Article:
We experience a wonderful sense of relief when we no longer feel the need to defend and protect the ever changing and illusive ego.
Assistance Needed In The Baking Aisle
I was recently speaking with a friend (I will call Mattie) who became distraught following a verbal attack by her father. The father has a history of verbal abuse, is believed to be mentally-ill, and is perhaps showing signs of dementia. Mattie stated her “breakdown” occurred with what Oprah calls the “ugly cry” in the middle of the baking aisle of Kroger. Complete strangers were saying “God Bless You” as they tried to help her out to her car with her groceries. While in the safety of her car, the self-criticizing began. “What is wrong with you?”, “You just made a fool of yourself”, “Those people probably think you are crazy”. Due to her previous work in counseling, Mattie was able to recognize the critical voice and told it to get in the back seat of the car where is belongs.
Insult and Injury
After the emotions subsided Mattie began to examine the intense hurt she felt. She knew that to some extent the insults and cruel words were the voice of a mental illness. She also knew that the words were hurtful and mean. Words that no daughter should have to hear from her father. Mattie continued to examine her response because she knew there was some truth, or lesson within this difficult experience. Then Mattie realized that part of her hurt belonged to her damaged ego. Her sense of “self” was under attack. In fact an important and valued sense of self. Being a “good daughter” was important to Mattie. She had an idea, a vision, a dream, of what it meant to be “a good daughter”, and the hateful words crushed that part of her ego.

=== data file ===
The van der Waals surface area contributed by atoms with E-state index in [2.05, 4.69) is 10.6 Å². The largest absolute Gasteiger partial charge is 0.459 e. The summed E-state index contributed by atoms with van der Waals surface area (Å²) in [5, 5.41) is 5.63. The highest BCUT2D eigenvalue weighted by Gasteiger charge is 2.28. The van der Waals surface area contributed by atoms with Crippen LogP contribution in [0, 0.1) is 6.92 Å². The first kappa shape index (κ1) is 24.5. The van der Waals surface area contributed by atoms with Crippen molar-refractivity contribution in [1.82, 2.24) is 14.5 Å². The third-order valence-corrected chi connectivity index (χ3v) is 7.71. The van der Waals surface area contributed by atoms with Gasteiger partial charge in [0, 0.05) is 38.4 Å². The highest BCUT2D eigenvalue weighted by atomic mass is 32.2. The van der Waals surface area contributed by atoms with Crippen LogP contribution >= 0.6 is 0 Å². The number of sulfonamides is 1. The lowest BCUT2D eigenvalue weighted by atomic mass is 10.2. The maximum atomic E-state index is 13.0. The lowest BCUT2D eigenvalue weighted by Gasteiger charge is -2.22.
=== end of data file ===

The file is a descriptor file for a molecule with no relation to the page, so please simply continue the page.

Protecting The Ego
When we have a strong emotional reaction following what is perceived as an insult, look at ego. Look at your sense of self. Another person may not see you as you want to be seen. Another person may not see you as you really are. Perhaps you are trying to protect a part of ego that does not even exists. We all have a certain amount of delusions. Trying to protect the dream of ego can be a slippery slope indeed and increase our defensive responses, angry responses and sadness. We experience a wonderful sense of relief when we no longer feel the need to defend and protect the ever changing and illusive ego.